Hospitality on hold as Damascus prepares for an uncertain Ramadan

Meme complaining about high cost of lemons Image copyright Facebook/Officiel
Image caption "A kilo of lemons for 1000 Syrian Pounds. Did you pick it from the White House garden?"

A video showing peaceful scenes at a food market in Damascus has proved to be compulsive viewing for many Syrians ahead of the start of the Muslim holy month of Ramadan.

Although the clip lasts less than a minute and has no commentary or speech it was watched more than 200,000 times in the four days after it was posted on social media.

What has gripped and horrified Syrians are the close-up shots of the prices of fruit, vegetables, and other produce, provoking a flood of sad face reactions and angry comments under the video.

Image copyright YomyatKzefeh/Facebook
Image caption A clip of footage of food prices in a Damascus market has been viewed more than 200,000 times online.

This is not the only example of social media anguish over the skyrocketing food prices.

A popular pro-government Facebook page - called The Diary of a Mortar Shell in Damascus - posted a chart that compared current food prices with those at the time of Ramadan last year.

The table - which has been widely discussed and shared - shows that the price of some vegetables is now five times more. For example, one kilo of lemons cost 125 Syrian Pounds (SYP) last June and has since shot up to 700 SYP (around $1.2).

To put that in some context the salary of a civil servant is around $45 a month after the latest dramatic currency devaluation earlier this month.

But at least in Damascus food - expensive as it may be - is more plentiful than in some rebel-held areas blockaded by the Assad regime. Aid organisations have on occasion reported that civilians have died of starvation in areas besieged by the government.

However, for people living in government-held Damascus the increases in food prices are of particular concern as Ramadan approaches.

During the month of Ramadan the majority of Muslims fast during the day and have their first meal at sunset. Traditionally, this religious occasion also has a social dimension as families and friends exchange visits and prepare numerous dishes to share with guests.

However, BBC Trending has heard anecdotal evidence from several Damascus residents that the stratospheric cost of living is leading to a tacit unspoken agreement to suspend the usual rules of hospitality.

"Usually we would put a box of sweets on the table and keep offering guests to have more," one woman told us. "But now you just offer a plate with one or two sweets, that's if we manage to buy the box in the first place."


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So who do Syrians blame for this new hardship in the sixth year of the conflict?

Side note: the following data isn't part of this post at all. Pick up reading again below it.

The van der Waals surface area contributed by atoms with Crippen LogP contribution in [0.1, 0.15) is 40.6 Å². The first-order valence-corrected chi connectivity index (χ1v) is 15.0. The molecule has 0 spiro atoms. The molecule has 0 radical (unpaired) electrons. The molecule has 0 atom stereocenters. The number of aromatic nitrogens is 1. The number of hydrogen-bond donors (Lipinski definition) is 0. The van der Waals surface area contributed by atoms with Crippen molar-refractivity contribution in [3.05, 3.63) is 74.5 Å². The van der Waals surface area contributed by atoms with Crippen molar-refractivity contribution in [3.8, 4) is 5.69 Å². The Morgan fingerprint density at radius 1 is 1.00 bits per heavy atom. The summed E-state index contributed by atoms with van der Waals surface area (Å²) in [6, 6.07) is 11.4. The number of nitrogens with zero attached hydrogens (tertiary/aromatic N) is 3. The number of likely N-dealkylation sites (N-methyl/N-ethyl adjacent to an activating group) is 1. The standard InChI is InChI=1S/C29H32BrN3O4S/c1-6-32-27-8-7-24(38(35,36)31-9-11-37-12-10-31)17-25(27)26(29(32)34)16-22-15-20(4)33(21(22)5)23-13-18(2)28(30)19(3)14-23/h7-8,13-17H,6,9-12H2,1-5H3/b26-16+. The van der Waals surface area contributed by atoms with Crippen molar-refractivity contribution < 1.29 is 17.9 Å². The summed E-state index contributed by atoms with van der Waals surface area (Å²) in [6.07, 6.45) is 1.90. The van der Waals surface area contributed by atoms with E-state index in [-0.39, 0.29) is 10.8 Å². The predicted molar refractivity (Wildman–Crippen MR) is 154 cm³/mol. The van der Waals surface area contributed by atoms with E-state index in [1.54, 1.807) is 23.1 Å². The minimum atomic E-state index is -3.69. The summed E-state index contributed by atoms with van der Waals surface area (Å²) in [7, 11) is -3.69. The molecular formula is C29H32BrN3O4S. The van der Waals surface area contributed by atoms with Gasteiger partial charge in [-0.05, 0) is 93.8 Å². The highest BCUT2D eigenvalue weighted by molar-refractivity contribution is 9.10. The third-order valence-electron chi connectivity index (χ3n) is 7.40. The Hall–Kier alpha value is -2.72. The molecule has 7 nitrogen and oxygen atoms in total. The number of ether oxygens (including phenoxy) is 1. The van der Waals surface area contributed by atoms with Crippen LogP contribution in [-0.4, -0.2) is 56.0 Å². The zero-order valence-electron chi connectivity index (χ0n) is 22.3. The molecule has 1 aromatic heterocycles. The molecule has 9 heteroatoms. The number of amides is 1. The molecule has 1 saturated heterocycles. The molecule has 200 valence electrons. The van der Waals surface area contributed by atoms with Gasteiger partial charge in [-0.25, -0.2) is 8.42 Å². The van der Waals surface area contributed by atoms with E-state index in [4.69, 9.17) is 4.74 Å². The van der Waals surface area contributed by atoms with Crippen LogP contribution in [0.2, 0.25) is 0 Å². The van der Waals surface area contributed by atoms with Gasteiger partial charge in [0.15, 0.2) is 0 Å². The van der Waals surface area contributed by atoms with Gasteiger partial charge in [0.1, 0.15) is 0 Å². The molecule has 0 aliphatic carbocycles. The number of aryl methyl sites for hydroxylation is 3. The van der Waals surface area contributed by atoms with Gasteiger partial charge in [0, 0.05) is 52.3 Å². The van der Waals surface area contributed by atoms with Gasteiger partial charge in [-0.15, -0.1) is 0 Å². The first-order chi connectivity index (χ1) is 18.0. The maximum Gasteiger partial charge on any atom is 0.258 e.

In the comments under the price comparison chart many people blamed traders for taking advantage of the devaluation and the ongoing conflict.

"Enough traders, you have no fear of God," one Facebook user wrote. "Stop compiling money, Ramadan is approaching so be merciful to people, they have enough troubles".

This sentiment also found voice in a Facebook page called "Boycotters" which was set up by consumers who wanted to protest against alleged profiteering by food sellers. The page's aim was to encourage shoppers to not buy imported goods for one week earlier this month. Although 35,000 people claimed to have participated in the boycott it's not clear what success, if any the protest had.

Syrians have also blamed the government for not limiting the price increases in the markets. One social media user wrote: "The performance of the Syrian government is genuinely embarrassing, the dollar is about to reach 1,000 SYP and prices are sky high, salaries are still the same … Any government that does not feel with citizens is dirty and corrupt and it has to step down".

Image copyright Facebook/Boycotters
Image caption A Facebook page was set up to try to organise a consumer boycott against alleged profiteering.

Trending spoke to several people to see how they were coping with the price increases.

One retired woman who lives in Damascus with her husband, told us that she was still buying basic food items but with some austerity measures. She buys smaller amounts, chooses cheaper kinds of vegetables and has dropped many fruit and vegetables from her diet.

The couple's combined pensions are not enough to get by on so they have found part time jobs. The woman is worried now about the potential increase in robbery and crimes because people "need to get food for their families".

A younger mother from Damascus told us some of her neighbours had not had meat for a long time. "Even the traditional dish of beans, which is called 'the poor's meat', is becoming unaffordable for many after it was a regular dish", she said.

Although the majority of Damascene people appear to be feeling the pinch, there are different levels of hardship. In Damascus, very diverse groups with remarkably different economic capacities live side-by-side; internally displaced people staying in shelters or in rented places, retired people, civil servants, jobless, self-employed and a limited number of UN and NGOs staff.

Some see a grim future for those who have little. "… But there are also many people who are unemployed. What shall they do; in my opinion it is better for them to die [rather than living under such conditions]," a Facebook user commented.

And another commentator made a gloomy forecast heavy with sarcasm: "We should be happy because these [food] prices are many times better than the ones of Ramadan 2017."

Reporting by BBC Monitoring

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